Nicklaus doubled No.8, too, starting a sad, frightful run between Nos.8 and 17 in which he was 8 over par. At nearly every hole, the scene was the same: Nicklaus missing the fairway off the tee, missing the green from the rough, chipping poorly and putting twice for bogey.

        We're sparing with the sentiment here, because Nicklaus is not a sentimentalist. There's not much violin music when Nicklaus is around. After the round, when someone asked him to describe what the Open mean to him, Jack typically went technical.

        “The total examination of the game of golf,” he said.

        Yeah, OK, Jack. But what about the four titles? The four second-place finishes? The friendships, the memories, the fans? “It probably does more to make a man out of you than any other tournament,” Nicklaus decided.

Time froze, briefly
        Well, all right. Nicklaus was never emotional as a player. It might have taken from his legendary focus. He was not Arnold Palmer. Then again, on Friday, he played like Arnie in his later years.

        That's why he needs to hang it up at the Open. There is no need to watch the best player ever shoot 80 day after day, simply for the pleasure of seeing his face. Golf is not a wax museum.

        That's why Friday's round of appreciation came with a bit of grieving. As poorly as Nicklaus played, you kept hoping for a little magic that could somehow reverse time 20 years. Or at least stop it for a moment.

        It finally happened on the 543-yard, par-5 18th. Nicklaus' tee shot landed in the center of the fairway, some 230 yards from the pin. The galleries lined the rope, from tee to green. Behind the green, the grandstand was jammed. Nicklaus asked his caddie, son Jackie, for his 3-wood.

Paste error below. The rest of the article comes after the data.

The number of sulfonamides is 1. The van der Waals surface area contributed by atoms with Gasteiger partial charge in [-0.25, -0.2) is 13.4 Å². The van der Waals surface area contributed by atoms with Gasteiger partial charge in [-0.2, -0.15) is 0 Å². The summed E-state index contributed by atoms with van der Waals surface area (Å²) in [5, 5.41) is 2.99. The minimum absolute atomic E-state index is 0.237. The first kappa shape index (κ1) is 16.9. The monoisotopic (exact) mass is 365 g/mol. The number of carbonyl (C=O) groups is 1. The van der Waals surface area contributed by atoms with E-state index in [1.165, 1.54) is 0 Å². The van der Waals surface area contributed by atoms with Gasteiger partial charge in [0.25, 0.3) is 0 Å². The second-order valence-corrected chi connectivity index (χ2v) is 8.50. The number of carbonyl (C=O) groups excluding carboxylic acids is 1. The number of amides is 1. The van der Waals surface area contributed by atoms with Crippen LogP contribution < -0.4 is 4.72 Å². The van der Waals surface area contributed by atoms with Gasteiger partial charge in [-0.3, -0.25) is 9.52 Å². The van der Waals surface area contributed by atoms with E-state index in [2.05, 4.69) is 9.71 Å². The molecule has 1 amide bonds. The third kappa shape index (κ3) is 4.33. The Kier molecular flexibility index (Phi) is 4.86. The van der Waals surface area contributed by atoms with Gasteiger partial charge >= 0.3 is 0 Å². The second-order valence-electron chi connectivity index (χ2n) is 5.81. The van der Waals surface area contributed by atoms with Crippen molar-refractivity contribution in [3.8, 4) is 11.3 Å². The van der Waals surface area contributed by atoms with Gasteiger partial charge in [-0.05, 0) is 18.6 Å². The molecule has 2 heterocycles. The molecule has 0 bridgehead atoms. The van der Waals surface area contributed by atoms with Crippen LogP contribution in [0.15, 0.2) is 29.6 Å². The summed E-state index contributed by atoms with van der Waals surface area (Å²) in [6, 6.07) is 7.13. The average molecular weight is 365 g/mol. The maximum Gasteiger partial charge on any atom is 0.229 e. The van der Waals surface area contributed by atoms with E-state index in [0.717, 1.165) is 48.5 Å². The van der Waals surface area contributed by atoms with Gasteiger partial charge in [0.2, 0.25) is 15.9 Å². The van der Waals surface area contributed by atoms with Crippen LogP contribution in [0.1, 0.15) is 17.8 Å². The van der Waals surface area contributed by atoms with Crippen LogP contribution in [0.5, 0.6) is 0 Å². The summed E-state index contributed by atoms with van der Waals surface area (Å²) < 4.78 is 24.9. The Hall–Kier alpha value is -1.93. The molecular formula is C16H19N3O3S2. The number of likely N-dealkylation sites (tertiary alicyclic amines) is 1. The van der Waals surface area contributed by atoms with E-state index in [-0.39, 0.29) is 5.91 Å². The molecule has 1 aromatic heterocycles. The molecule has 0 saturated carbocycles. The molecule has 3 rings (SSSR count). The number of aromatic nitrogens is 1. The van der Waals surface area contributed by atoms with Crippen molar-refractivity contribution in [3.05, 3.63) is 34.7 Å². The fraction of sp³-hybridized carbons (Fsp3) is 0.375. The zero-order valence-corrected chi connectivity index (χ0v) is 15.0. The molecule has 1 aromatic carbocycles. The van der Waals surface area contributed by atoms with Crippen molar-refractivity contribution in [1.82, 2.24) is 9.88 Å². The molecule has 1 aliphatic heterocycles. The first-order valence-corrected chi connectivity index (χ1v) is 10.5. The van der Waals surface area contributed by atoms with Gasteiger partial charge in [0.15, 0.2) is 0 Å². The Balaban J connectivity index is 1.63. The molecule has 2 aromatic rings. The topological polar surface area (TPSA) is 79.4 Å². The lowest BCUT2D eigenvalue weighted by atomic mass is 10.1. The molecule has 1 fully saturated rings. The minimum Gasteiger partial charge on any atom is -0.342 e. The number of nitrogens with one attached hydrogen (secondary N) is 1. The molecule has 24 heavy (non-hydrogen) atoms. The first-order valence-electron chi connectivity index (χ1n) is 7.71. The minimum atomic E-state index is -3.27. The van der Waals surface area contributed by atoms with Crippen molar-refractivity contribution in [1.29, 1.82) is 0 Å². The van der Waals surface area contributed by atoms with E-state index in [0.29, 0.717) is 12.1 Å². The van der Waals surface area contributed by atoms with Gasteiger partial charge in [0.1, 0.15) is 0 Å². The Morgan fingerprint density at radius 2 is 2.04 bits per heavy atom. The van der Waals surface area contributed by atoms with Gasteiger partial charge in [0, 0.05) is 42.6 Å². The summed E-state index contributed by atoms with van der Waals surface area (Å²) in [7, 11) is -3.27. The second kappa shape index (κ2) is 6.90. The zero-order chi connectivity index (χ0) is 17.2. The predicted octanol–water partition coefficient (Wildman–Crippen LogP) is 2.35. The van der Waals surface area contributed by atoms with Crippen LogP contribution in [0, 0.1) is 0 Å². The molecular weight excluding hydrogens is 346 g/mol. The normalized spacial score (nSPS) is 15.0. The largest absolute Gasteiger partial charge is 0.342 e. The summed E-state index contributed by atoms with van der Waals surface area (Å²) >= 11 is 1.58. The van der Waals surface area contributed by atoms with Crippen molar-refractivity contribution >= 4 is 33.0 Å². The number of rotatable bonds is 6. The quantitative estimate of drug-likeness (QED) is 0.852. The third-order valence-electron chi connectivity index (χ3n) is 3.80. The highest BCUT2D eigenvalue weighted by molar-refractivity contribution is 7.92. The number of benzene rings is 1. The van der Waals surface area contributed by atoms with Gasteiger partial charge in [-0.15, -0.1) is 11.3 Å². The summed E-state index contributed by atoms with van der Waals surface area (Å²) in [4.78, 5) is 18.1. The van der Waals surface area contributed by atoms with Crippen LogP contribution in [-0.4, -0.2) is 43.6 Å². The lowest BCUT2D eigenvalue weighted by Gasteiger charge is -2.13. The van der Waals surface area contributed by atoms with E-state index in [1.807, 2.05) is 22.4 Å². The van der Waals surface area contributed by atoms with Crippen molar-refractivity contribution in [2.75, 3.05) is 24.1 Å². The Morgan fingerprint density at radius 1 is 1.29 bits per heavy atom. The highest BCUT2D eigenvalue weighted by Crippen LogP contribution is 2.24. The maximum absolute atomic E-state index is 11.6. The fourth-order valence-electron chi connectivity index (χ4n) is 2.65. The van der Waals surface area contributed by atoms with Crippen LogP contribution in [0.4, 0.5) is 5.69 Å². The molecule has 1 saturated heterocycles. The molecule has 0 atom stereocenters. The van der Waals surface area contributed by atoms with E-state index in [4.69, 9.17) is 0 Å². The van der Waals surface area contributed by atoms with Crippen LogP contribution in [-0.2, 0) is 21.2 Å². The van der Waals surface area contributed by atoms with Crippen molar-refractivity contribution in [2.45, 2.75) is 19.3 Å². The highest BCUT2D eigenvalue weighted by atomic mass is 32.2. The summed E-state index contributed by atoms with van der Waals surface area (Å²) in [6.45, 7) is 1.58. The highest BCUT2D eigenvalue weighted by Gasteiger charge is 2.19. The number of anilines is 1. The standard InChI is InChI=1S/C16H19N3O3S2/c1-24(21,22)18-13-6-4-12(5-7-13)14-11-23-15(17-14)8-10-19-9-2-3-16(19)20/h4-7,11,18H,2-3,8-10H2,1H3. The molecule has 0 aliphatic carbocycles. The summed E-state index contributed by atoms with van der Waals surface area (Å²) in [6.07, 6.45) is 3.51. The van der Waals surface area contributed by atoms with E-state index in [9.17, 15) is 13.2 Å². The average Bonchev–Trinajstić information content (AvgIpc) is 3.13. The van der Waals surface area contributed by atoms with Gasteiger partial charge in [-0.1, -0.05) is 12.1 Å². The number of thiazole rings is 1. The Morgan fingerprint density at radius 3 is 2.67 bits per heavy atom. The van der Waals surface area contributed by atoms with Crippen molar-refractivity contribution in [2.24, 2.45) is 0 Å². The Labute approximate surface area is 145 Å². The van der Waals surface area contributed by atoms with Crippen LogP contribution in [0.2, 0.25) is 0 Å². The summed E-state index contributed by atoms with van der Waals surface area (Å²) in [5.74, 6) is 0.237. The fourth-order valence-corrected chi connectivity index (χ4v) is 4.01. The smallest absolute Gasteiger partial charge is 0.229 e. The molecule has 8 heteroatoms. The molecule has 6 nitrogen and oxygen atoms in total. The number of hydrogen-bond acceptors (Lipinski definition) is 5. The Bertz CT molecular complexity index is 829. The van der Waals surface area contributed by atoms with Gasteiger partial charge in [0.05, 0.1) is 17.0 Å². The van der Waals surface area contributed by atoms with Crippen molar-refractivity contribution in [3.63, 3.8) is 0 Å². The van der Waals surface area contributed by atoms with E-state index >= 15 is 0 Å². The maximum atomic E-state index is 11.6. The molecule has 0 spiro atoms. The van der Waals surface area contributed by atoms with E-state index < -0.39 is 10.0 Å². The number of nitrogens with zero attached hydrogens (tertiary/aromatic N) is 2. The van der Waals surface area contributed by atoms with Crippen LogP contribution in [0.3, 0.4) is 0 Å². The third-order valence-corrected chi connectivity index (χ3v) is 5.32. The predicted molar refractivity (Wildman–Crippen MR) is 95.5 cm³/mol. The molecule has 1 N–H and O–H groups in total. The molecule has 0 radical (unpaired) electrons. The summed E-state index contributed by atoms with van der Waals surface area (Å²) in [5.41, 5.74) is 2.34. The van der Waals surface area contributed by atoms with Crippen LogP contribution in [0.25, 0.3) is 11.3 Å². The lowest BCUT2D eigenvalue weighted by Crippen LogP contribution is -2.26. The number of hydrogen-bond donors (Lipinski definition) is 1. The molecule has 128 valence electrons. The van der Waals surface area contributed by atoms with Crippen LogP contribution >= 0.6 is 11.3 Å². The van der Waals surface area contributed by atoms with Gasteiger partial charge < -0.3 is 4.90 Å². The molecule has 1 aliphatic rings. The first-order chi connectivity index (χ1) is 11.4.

“I haven't tried to knock it on this green in 20 years,” he said.

        Nicklaus swung. Time froze, then reversed. His ball landed in the neck of short grass in front of the green, then bounced on, 35 feet from the hole. On in two. The roar moved the water on Stillwater Cove.

        In the group behind, Tom Watson asked his caddie Bruce Edwards for a towel, for his eyes.

More than a few tears
        Nicklaus got to the green, pointed at his ball and then to himself, as if to say, “My ball? Here?” Then he dabbed at each of his eyes with a stubby forefinger. Quickly, so as not to arouse attention. Again, when Gossett flopped a shot onto the green, Nicklaus wiped his eyes. Maybe he thought everyone would be looking at the amateur.

        The eagle putt finished 8 feet short. “I topped the putt. My eyes were blurry,” Nicklaus said. The birdie try missed by inches. Nicklaus tapped in for par, and 40 years was done.

        We're lousy at goodbyes and no better at mortality. Jack Nicklaus bid adieu to the best golf tournament in the world Friday. There's a little less to applaud today.

        He won the Open four times, the last time in 1980. We all were younger then.

        Paul Daugherty welcomes your comments at (513) 768-8454. Fair Game, a collection of his columns, is available at local bookstores.

U.S. Open coverage from Associated Press
Local golf coverage at